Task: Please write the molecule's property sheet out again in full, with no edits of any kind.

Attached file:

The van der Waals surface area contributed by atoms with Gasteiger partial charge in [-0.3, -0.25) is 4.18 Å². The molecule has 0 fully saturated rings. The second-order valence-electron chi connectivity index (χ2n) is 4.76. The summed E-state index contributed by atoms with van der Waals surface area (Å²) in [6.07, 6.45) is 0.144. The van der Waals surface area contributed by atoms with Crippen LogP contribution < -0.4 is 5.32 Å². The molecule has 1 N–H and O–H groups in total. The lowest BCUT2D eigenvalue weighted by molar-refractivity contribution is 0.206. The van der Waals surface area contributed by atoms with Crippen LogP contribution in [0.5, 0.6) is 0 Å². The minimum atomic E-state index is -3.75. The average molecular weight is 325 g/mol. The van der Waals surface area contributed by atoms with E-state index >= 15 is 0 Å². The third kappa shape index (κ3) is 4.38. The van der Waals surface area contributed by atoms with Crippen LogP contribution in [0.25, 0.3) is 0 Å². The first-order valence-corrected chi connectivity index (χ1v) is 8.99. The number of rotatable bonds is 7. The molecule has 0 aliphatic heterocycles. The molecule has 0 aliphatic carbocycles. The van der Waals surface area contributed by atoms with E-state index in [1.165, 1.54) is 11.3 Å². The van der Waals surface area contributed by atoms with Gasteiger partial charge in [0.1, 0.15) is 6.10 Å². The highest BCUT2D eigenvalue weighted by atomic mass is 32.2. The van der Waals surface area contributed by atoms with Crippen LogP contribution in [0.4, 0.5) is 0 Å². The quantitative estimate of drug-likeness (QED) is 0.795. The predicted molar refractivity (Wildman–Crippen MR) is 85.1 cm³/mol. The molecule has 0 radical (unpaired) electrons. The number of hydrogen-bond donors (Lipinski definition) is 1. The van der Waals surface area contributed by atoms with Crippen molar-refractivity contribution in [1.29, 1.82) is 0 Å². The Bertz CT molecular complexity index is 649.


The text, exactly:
The van der Waals surface area contributed by atoms with Gasteiger partial charge in [-0.3, -0.25) is 4.18 Å². The molecule has 0 fully saturated rings. The second-order valence-electron chi connectivity index (χ2n) is 4.76. The summed E-state index contributed by atoms with van der Waals surface area (Å²) in [6.07, 6.45) is 0.144. The van der Waals surface area contributed by atoms with Crippen LogP contribution < -0.4 is 5.32 Å². The molecule has 1 N–H and O–H groups in total. The lowest BCUT2D eigenvalue weighted by molar-refractivity contribution is 0.206. The van der Waals surface area contributed by atoms with Crippen LogP contribution in [0.5, 0.6) is 0 Å². The minimum atomic E-state index is -3.75. The average molecular weight is 325 g/mol. The van der Waals surface area contributed by atoms with E-state index >= 15 is 0 Å². The third kappa shape index (κ3) is 4.38. The van der Waals surface area contributed by atoms with Crippen LogP contribution in [0.25, 0.3) is 0 Å². The first-order valence-corrected chi connectivity index (χ1v) is 8.99. The number of rotatable bonds is 7. The molecule has 0 aliphatic heterocycles. The molecule has 0 aliphatic carbocycles. The van der Waals surface area contributed by atoms with E-state index in [1.165, 1.54) is 11.3 Å². The van der Waals surface area contributed by atoms with Gasteiger partial charge in [0.1, 0.15) is 6.10 Å². The highest BCUT2D eigenvalue weighted by atomic mass is 32.2. The van der Waals surface area contributed by atoms with Crippen LogP contribution in [0.4, 0.5) is 0 Å². The quantitative estimate of drug-likeness (QED) is 0.795. The predicted molar refractivity (Wildman–Crippen MR) is 85.1 cm³/mol. The molecule has 0 radical (unpaired) electrons. The number of hydrogen-bond donors (Lipinski definition) is 1. The van der Waals surface area contributed by atoms with Crippen molar-refractivity contribution in [1.29, 1.82) is 0 Å². The Bertz CT molecular complexity index is 649.